Inflation rate is defined as a tool for measuring inflation, and the rate of increase of the average price of consumer goods and services purchased by households, also known as the consumer price index. Another definition of inflation rate would be the rate of decrease of purchasing power of money which denotes the amount of value of goods and services compared to the amount paid. Mathematically, inflation rate is defined as difference between the current average price level and the price level a year ago divided by the price level a year ago multiplied by 100%.

Inflation Rate = [(P0 – P-1) / P-1] * 100

where: P0 is the current average price level

P-1 is the average price level a year ago
Interest Rate

Interest rate is technically defined as the rate of raise of bank deposits in a given economy over time. Moreover, interest rate can also be considered as the payment or rent on borrowed capital in a form of either money, stocks or any currency holder that can store value. Interest rate can also be treated as the price of money subject to the demand and supply of the currency in the money market, therefore, making it be easily influenced by market distortions such as inflation and currency exchange rates. Interest rate the accounted inflation is known as real interest rate while nominal interest rate would be the price before the adjustment to inflation. Furthermore, another definition of interest rate would be the opportunity cost that a lender will forgo for other future investments for lending money to a borrower.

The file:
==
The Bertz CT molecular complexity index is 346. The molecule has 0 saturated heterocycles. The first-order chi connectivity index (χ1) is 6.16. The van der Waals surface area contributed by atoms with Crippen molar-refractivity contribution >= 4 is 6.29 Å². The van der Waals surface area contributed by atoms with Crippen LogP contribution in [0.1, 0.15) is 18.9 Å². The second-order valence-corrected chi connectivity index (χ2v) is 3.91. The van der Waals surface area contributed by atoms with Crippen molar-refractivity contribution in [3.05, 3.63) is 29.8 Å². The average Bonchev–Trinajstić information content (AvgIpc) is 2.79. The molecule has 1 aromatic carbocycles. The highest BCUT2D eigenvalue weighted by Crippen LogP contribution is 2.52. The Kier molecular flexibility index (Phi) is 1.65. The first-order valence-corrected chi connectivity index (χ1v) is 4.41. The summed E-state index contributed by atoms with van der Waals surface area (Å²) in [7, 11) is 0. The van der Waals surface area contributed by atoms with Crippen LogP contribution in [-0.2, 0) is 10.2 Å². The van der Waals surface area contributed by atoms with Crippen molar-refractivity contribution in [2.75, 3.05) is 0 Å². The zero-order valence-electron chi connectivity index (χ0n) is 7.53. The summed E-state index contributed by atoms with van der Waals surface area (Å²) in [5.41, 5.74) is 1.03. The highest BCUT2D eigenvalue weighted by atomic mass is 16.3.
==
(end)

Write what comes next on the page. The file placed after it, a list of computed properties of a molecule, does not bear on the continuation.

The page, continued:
Circular Flow Diagram

Under the circular flow diagram, the economy I divided into two sectors namely firm and household which interact for the attainment of equilibrium condition in the economy. Private firms produce products for exports and domestic consumption which will move towards the households as the latter buys goods and services in the market and towards the government in a form of tax earnings. Households on the other hand, will provide labor as a factor of production in order to earn money to be able to buy the goods that they will need for survival on the private firms. Moreover, the government will use those tax collections for the provision of infrastructures such as bridge and buildings that can improve the business operation of the private firms through lowering down the production costs and increasing the efficiency of transportation facilities and the cycle goes on, see Appendix.

As for the case of Wal-Mart, consumer price index would truly matter on the operation of the business since inflation might weaken their sales volume due since consumers would no longer prefer their products and will search for other retail stores that can provide cheaper products in the market. By monitoring the CPI of the economy, Wal-Mart can easily make necessary adjustments on their inventory or other precautionary measures to avoid the negative impacts of inflation on their price competitiveness.

 

 

 

 

 

 

 

 

 

 

 

 

 

 

 

 

 

 

 

 

 

 

Appendix

Circular Flow Diagram

 

 

 

 

 

 

 

 

 

 

 

 

 

 

References

Investopedia.com (2007). What is GDP and Why is it so Important. Retrieved February 21, 2008, from http://www.investopedia.com/ask/answers/199.asp